A widely supported bill to let Washington State University open a medical school in Spokane hit a snag when a Seattle lawmaker asked the school to promise that it would not limit teaching on reproductive health or end-of-life care because of its partnerships with religious hospitals.
House Bill 1559 was scheduled to be voted out of the House Higher Education Committee on Friday, but the vote was delayed after Rep. Gerry Pollet, D-Seattle, pushed that amendment, the Seattle Times reported. WSU supporters say they have no intention of restricting medical education. But they say Pollet's amendment has no place in the bill.
"It's way out on the front end of the process," said Ken Roberts, acting dean of the WSU College of Medical Sciences. Pollet is the only legislator he's heard raise such a concern, Roberts said.
Rep. Marcus Riccelli, D-Spokane, the prime sponsor of the bill, said he's confident the proposal will pass out of the committee next week, without Pollet's amendment.
The bill has broad bipartisan support, with 65 co-sponsors. It would end a 1916 restriction that allowed the University of Washington to operate the state's only medical school.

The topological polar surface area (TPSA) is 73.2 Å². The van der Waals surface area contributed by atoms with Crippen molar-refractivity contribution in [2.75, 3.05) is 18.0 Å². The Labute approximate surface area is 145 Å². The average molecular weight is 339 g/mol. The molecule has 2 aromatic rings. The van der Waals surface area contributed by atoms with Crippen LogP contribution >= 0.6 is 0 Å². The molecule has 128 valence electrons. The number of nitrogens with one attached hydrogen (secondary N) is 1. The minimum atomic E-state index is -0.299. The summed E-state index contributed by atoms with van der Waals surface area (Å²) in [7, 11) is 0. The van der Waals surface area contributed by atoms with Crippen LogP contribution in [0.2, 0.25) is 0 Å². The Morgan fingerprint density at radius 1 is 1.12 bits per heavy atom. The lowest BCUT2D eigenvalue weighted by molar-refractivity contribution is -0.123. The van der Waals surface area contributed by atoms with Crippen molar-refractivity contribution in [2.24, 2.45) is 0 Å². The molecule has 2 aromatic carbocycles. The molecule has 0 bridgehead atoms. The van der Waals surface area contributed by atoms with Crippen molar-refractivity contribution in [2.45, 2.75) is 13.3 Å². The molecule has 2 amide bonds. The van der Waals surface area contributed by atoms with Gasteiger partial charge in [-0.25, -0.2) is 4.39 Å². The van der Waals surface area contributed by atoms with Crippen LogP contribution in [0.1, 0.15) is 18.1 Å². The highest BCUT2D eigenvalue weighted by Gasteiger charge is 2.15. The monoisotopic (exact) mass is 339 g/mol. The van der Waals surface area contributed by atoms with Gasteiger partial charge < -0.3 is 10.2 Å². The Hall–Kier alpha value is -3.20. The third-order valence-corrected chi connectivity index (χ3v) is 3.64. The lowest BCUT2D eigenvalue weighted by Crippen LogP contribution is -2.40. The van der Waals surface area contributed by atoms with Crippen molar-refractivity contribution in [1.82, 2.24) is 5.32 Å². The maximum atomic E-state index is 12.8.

Pollet said the state should not authorize a medical school without an assurance that it will train students in all relevant medical practices, including reproductive health for women. Pollet's amendment reflects a larger concern over a recent surge in affiliations between Catholic healthcare systems and secular hospitals.
Critics have worried about access to abortion and other medical services getting barred by religious doctrine.
The UW has long trained its own medical students in Spokane, through its WWAMI program, which has been operated as a partnership with WSU. That program trains students at times in religiously affiliated hospitals, such as Providence Sacred Heart Medical Center.
But Pollet said the UW has worked on policies to ensure no gaps in its medical education occur because of those affiliations. He said he worries about the WSU medical school, which would place students entirely in local hospitals for two years.
The UW and WSU have clashed over the medical-school proposal, with the UW arguing a more cost-effective approach would be for lawmakers to expand its existing Spokane program, which trains 40 students a year. But more recently, UW lobbyists have said they don't oppose the WSU bill so long as the Legislature provides funding to keep the UW's Spokane program on track.